Yesterday was a very angry day.
Not for me, I was fine. In fact, I spent the day doing things that I love. I rewatched Troy with the missus. I checked out some Alliance of American Football. I grilled. I had some beer and cut down all of those red-berry bushes my wife has been on me about. They’ve been on my list, so when the snow uprooted the bigger two entirely it created an opportunity. I’m all about opportunity.
So my day was great. Hers, too. She sorted through some old clothes. We continue to unpack the stuff we brought in the move that was still packed up because we didn’t know how long we’d stay. There’s now a bag in the garbage, a bag for the needy, and two piles were thrown in the laundry. Life is good.
The anger I saw was mostly from Christian conservative friends and family online. I mean, the most hateful stuff you can imagine. Mostly aimed at Muslims, but definitely aimed at Democrats. There must have been some serious stuff on Fox News about the physical barrier, the faux emergency at the border, or the Somali-American politician currently serving Congress in Minnesota’s 5th district. Maybe all three.
One guy posted that any leader that can’t swear allegiance to the Bible in America should be cast out of Washington. Another wondered aloud what happened to a (fictional) 1950’s law prohibiting Muslims from holding office. There was one false meme about immigrants bringing smallpox into the country through the southern border. I saw that one from three different people. In one of them the disease was changed, but they all used the same picture of an immigrant with scabies from 2014 to prove that the current caravan was carrying an epidemic into the U.S.
Is this a typical Sunday? I admit that a lot of Sundays I’m offline in the morning, meeting with friends or watching pregame football, so I don’t know. I do know this is nothing new, but there was a terrifying uptick of it yesterday. Why?
Another friend of mine – another conservative Christian – posted a meme about not using the Word of God to promote hate, but instead love. Although I did challenge the assertions of some of the others, I went out of my way to thank this last friend for finding meaning in his chosen faith. For recognizing that Christianity is supposed to be a religion of acceptance even if it is so rarely utilized that way. The reason the Christian faith became so popular in the world is because of its universality, not its exclusivity.
But going beyond that, the most popular belief system in the world today isn’t a religion but an ideology. Liberal democracy. Humanism. It is a particular strain of belief that says that all men and women are created equal. That each of us have an inalienable right to freedoms such as speech, expression, peaceable assembly, and our choice or not of religion. The last one guarantees the Somali-American politician currently serving Congress in Minnesota’s 5th a right to serve.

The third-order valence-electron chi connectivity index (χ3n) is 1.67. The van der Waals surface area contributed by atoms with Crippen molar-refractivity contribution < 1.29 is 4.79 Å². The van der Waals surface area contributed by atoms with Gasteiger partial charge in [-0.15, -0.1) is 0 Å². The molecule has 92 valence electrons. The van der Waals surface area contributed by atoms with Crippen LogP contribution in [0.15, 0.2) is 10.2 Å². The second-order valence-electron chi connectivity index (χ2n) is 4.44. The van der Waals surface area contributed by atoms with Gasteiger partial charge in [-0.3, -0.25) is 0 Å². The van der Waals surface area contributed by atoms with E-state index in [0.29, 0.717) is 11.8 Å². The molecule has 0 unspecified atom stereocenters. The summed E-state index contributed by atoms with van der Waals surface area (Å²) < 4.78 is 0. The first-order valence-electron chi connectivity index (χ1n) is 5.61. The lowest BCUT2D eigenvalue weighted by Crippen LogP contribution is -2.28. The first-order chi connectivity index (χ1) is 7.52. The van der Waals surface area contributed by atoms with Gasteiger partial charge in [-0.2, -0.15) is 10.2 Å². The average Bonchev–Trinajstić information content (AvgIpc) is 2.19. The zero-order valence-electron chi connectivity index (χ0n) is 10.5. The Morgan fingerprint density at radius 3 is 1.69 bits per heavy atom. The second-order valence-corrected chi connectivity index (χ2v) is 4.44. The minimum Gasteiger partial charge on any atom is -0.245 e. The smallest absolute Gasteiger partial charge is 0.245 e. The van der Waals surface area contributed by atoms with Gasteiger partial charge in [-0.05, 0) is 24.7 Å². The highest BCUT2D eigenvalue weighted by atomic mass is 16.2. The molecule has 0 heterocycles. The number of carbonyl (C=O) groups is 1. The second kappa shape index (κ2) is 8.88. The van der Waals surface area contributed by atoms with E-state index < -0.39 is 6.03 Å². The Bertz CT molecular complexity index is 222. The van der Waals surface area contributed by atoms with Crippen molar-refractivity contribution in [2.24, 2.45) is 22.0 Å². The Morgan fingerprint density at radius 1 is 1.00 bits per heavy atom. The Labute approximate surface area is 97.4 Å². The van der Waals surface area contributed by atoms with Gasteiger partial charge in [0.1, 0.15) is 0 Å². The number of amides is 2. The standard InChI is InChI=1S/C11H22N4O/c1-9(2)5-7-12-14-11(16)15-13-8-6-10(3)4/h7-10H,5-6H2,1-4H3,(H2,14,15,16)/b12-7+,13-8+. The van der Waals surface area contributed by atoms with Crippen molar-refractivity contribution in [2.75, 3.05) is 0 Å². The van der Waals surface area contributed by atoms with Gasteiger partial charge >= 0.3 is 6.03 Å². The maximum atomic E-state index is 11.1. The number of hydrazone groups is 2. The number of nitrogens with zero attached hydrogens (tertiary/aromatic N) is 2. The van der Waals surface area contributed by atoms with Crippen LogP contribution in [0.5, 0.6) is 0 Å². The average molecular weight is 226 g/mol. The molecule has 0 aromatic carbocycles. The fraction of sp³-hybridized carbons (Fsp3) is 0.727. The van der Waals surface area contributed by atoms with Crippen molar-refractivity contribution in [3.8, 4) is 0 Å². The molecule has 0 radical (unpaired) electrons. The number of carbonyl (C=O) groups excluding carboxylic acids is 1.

We can all disagree. I can believe there is no god and you can believe in as many as you like. I can accept downtrodden refugees at the border, and you can fear them. I can believe in the right to bear arms in America and also believe that we need better laws to control them. You can believe that abortion is murder and I can believe in a woman’s right to choose.
Our modern systems of government allow for those beliefs. And it is in the shared politic of public discourse that we come up with rules of law to guide us, and to ensure that my belief is not entirely imposed upon you and your belief is not entirely imposed upon me. Democracy guarantees a balance, or at least it ought to.
You folks out there aren’t “stupid Republicans.” I’m not an “idiot liberal.” We just see things differently, and that’s okay. What we absolutely have in common is that we do not want some authoritarian principle to enforce their beliefs upon us if they contradict our own.
That’s why America was made. To challenge authoritarian rule.
Democracy is sticky. It’s terrible, as Winston Churchill once said. The worst form of government except for all the others. It requires compromise.
We can have a great society. Build a better democracy. Be the beacon of the entire world. But we have to agree that we do not have all the answers, you or I. We have ideas and beliefs. And when we learn to talk those through, without the spite and hate, we become better people.
So leave the memes behind. Lose the hate. Ilhan Omar, my old youth pastor, my brother, and me. We’re probably all good people trying to figure out how to be better, how to live in this crazy world of competing ideas. We’re going to get a lot further in love than we ever will in hate.
That part I strongly believe.